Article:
I never used to think too much about truck stops. A fill-up, coffee, maybe a short jaunt to stretch the legs, and then it was gone from my memory as fast as it could vanish in the rear-view. But that was before I decided to travel around the country by thumb, before I fell in love with the Midwest, before I spent the night nestled behind a hulking Peterbilt outside of Dickinson, North Dakota. Of course it could have never happened. I could have easily been passed-by back in Bismarck by that red Honda, or the Jeep in Duluth, or even the '85 Aerostar in Mackinac City, and I never would've ended up standing on the graveled shoulder across from the Tiger Discount.
The Tiger sat on an acre or two of dirty asphalt, planted clumsily at the crossroads of I-94, 36th Street, and nothing much else but a few hay fields and an industrial power plant. I had just caught a long ride out of Bismarck, escaping an electrical storm that was still discharging across the flat eastern skyline, and was hoping to reach Montana before nightfall. It was looking good too, a steady flow of traffic, a healthy inventory of International, Kenworth, Volvo, and Freightliner idling in formation along one side of the parking lot and only another sixty miles to the state line. But it was hot, and I decided to sit in the shade of the building for a while before hitting the on-ramp.
It wasn't a large truck stop. It didn't even have a restaurant or service garage, only a blockish convenience store and an addition in the back which housed showers and a locker room for the truckers. Fueling islands sprouted from the grease stained blacktop on either side of the store, state and U.S. flags stretching up like saplings, their cloth hanging limp in the static summer air. Inside, a duo of gigantic women were working the register. They were clearly sisters, almost identical in charm and rotundity, and I watched them for awhile as they snarled at customers, barking prices, and waddling to snatch cigarettes which they slapped down on the counter in exhausted grunts. But I was eager to reach Montana, and soon made my way back across the road, laid my pack against a sign post and threw my thumb West.
It wasn't long before my initial confidence dwindled into the feeling that I might be spending some time at the Tiger. Cars were speeding past, trucks lumbering by, wearing wonderful license plates of destinations I wanted to go Montana, Washington, California. The sky began to turn from a soft Carolina blue to a thick, smooth cobalt, the color of the ocean in pictures from space. Burly truckers in tank tops were filing out of their cabs carrying dainty toiletry kits, headed for the showers inside.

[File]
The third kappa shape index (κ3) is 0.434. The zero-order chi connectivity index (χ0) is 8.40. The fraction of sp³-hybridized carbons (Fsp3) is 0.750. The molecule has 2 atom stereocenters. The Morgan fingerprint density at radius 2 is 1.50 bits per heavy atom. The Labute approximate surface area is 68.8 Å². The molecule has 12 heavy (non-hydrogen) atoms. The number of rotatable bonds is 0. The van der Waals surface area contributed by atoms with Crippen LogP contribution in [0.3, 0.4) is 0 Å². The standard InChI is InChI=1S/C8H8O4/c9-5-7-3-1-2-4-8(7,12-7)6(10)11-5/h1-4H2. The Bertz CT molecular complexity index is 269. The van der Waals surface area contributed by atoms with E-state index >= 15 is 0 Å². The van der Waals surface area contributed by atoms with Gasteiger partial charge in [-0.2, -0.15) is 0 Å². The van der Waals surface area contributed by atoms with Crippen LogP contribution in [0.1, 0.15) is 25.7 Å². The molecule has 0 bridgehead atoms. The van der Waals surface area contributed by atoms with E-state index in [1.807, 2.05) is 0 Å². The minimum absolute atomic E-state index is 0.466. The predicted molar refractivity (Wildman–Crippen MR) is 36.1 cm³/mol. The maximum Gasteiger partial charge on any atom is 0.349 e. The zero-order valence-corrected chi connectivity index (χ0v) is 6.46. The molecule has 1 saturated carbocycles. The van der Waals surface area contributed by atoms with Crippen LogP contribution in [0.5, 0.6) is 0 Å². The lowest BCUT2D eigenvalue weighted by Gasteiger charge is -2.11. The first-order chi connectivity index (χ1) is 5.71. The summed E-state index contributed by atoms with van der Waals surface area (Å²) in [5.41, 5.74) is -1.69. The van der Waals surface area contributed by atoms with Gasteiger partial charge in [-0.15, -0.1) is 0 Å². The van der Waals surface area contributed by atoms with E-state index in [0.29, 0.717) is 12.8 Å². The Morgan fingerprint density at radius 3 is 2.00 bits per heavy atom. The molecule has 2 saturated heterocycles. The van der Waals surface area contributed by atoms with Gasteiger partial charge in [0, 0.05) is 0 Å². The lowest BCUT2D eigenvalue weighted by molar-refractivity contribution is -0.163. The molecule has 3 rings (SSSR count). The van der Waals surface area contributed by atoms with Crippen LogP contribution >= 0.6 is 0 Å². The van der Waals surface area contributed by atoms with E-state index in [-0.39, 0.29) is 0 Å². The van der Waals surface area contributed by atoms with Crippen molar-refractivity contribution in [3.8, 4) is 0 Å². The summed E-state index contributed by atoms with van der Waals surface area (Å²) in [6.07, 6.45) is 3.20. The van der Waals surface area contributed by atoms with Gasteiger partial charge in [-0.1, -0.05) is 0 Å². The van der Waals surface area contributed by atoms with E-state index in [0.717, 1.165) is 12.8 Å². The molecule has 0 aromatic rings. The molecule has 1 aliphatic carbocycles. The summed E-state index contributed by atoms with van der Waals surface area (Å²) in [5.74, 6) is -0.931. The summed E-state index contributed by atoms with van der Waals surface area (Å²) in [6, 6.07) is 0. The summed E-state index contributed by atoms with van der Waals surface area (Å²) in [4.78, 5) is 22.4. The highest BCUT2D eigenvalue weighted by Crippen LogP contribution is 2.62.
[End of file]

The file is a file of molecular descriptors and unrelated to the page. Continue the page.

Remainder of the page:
But for some reason I wasn't anxious. I felt like I could stand there all night and just relish the beauty of this insular palace. Now I don't want to come off as a screwball with some kind of a truck-stop fetish, but the place really did fascinate me. It had its own quirky and capricious culture a mini civilization that is always in flux, never sleeping, never stopping a pulsing node of the road, a hodgepodge of randomness, a spontaneous neon bulb, a place where anonymity finally meets itself. That's really what it was. A light bulb on the summer porch of the Midwest, where buzzing motorists, June bug truckers, drawn in by the promising beacon, bat and bump around the place, stick to the wall, then chase some light further down the road.
There's no use hitchhiking after dusk. The darker it gets, the more you look like a serial killer advertising on the road's shoulder. So I walked back across the road and sat on a bench outside the store, watching the sun dive into the smoldering western horizon. An elderly couple was walking a pair of shelties on the grassy knoll by their camper. Three middle aged rednecks were drinking beer on the tailgate of a new Dodge pickup. A slick black BMW with tinted windows pulled up nearby, a sleazy looking grease-head with a beautiful blonde in the passenger seat, and picked up a trucker in a black leather vest, WWF t-shirt, and long straggly hair. They pulled away and returned after a few minutes, the trucker walking off to his rig content, a little nose fuel, most likely, for the long ride ahead.
The sun had dropped away completely, a murky cloak of ebony had swept across the sky, suffocating the last swathe of pastel light, a smoky salmon splashed over dark lavender and cornered it against the flat plains. I walked to the back of the lot, toward the hay fields on the eastern edge, to scout for a secluded place where I could sleep. Next to an old broken down van and unhitched tractor-trailer I found a nice nook of grass with an uninhibited view of the big night sky. Night time preparations. Teeth-brushing, sleeping bag unrolling. I pissed on the tire of the van and a surprised female head popped out. I mumbled a dumb apology and grabbed my pack and bedroll to move further down the periphery. The van door opened again and a skinny deer of a man shuffled across the lot and climbed into a Freightliner. A light flicked on in the van and a silhouette bobbed around near the front. Ahhh, I thought to myself, the lot lizard (Truckstopicae americanus), I'd heard of these. A primarily nocturnal critter, they are often found lurking the perimeters of interstate truck stops, knocking on cabin doors, smiling and looking pretty-but some have even adapted further to their environment, avoiding the dangerous asphalt wasteland through the use of CB radios and slang terminology, coaxing their prey to some furtive nest on the shadowy outskirts.
The dull purr of idling engines resonated through the night air, mixing with diesel fumes that seduced me into an intoxicated stupor. I slept well; dreaming of feral truck-stops of prostitution, drugs, and diesel fuel; comforted by the prospect that some of America's seedy past has slipped through the cracks.